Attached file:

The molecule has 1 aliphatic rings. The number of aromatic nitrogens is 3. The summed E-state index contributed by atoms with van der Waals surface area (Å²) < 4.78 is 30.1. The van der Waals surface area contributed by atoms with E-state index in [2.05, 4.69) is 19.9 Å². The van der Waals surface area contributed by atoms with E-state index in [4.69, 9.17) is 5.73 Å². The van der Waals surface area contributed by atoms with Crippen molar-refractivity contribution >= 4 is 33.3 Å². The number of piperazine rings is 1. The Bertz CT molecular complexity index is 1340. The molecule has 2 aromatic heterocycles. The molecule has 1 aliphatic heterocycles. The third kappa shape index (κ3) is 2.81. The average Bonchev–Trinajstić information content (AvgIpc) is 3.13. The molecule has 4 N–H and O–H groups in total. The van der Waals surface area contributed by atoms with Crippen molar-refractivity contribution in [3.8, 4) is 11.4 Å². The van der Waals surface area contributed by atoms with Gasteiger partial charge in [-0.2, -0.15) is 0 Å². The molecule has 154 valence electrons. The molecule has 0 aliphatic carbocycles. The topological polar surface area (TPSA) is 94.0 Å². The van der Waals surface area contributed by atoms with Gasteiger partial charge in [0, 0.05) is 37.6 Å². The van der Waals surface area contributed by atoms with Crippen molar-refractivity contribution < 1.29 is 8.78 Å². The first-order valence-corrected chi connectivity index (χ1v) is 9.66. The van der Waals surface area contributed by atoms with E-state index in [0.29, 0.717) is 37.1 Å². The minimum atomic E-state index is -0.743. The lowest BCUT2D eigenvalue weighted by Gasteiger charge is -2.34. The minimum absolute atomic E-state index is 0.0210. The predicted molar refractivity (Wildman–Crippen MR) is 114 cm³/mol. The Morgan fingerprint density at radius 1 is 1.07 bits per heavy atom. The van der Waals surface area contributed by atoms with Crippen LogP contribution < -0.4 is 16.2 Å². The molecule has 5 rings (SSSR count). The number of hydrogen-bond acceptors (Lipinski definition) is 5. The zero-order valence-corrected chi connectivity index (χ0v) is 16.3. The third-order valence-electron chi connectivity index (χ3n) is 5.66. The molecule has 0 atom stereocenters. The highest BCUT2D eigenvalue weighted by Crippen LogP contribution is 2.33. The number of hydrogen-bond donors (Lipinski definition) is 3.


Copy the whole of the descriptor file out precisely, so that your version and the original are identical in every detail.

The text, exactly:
The molecule has 1 aliphatic rings. The number of aromatic nitrogens is 3. The summed E-state index contributed by atoms with van der Waals surface area (Å²) < 4.78 is 30.1. The van der Waals surface area contributed by atoms with E-state index in [2.05, 4.69) is 19.9 Å². The van der Waals surface area contributed by atoms with E-state index in [4.69, 9.17) is 5.73 Å². The van der Waals surface area contributed by atoms with Crippen molar-refractivity contribution >= 4 is 33.3 Å². The number of piperazine rings is 1. The Bertz CT molecular complexity index is 1340. The molecule has 2 aromatic heterocycles. The molecule has 1 aliphatic heterocycles. The third kappa shape index (κ3) is 2.81. The average Bonchev–Trinajstić information content (AvgIpc) is 3.13. The molecule has 4 N–H and O–H groups in total. The van der Waals surface area contributed by atoms with Crippen molar-refractivity contribution in [3.8, 4) is 11.4 Å². The van der Waals surface area contributed by atoms with Gasteiger partial charge in [-0.2, -0.15) is 0 Å². The molecule has 154 valence electrons. The molecule has 0 aliphatic carbocycles. The topological polar surface area (TPSA) is 94.0 Å². The van der Waals surface area contributed by atoms with Gasteiger partial charge in [0, 0.05) is 37.6 Å². The van der Waals surface area contributed by atoms with Crippen molar-refractivity contribution < 1.29 is 8.78 Å². The first-order valence-corrected chi connectivity index (χ1v) is 9.66. The van der Waals surface area contributed by atoms with E-state index in [0.29, 0.717) is 37.1 Å². The minimum atomic E-state index is -0.743. The lowest BCUT2D eigenvalue weighted by Gasteiger charge is -2.34. The minimum absolute atomic E-state index is 0.0210. The predicted molar refractivity (Wildman–Crippen MR) is 114 cm³/mol. The Morgan fingerprint density at radius 1 is 1.07 bits per heavy atom. The van der Waals surface area contributed by atoms with Crippen LogP contribution < -0.4 is 16.2 Å². The molecule has 5 rings (SSSR count). The number of hydrogen-bond acceptors (Lipinski definition) is 5. The zero-order valence-corrected chi connectivity index (χ0v) is 16.3. The third-order valence-electron chi connectivity index (χ3n) is 5.66. The molecule has 0 atom stereocenters. The highest BCUT2D eigenvalue weighted by Crippen LogP contribution is 2.33. The number of hydrogen-bond donors (Lipinski definition) is 3.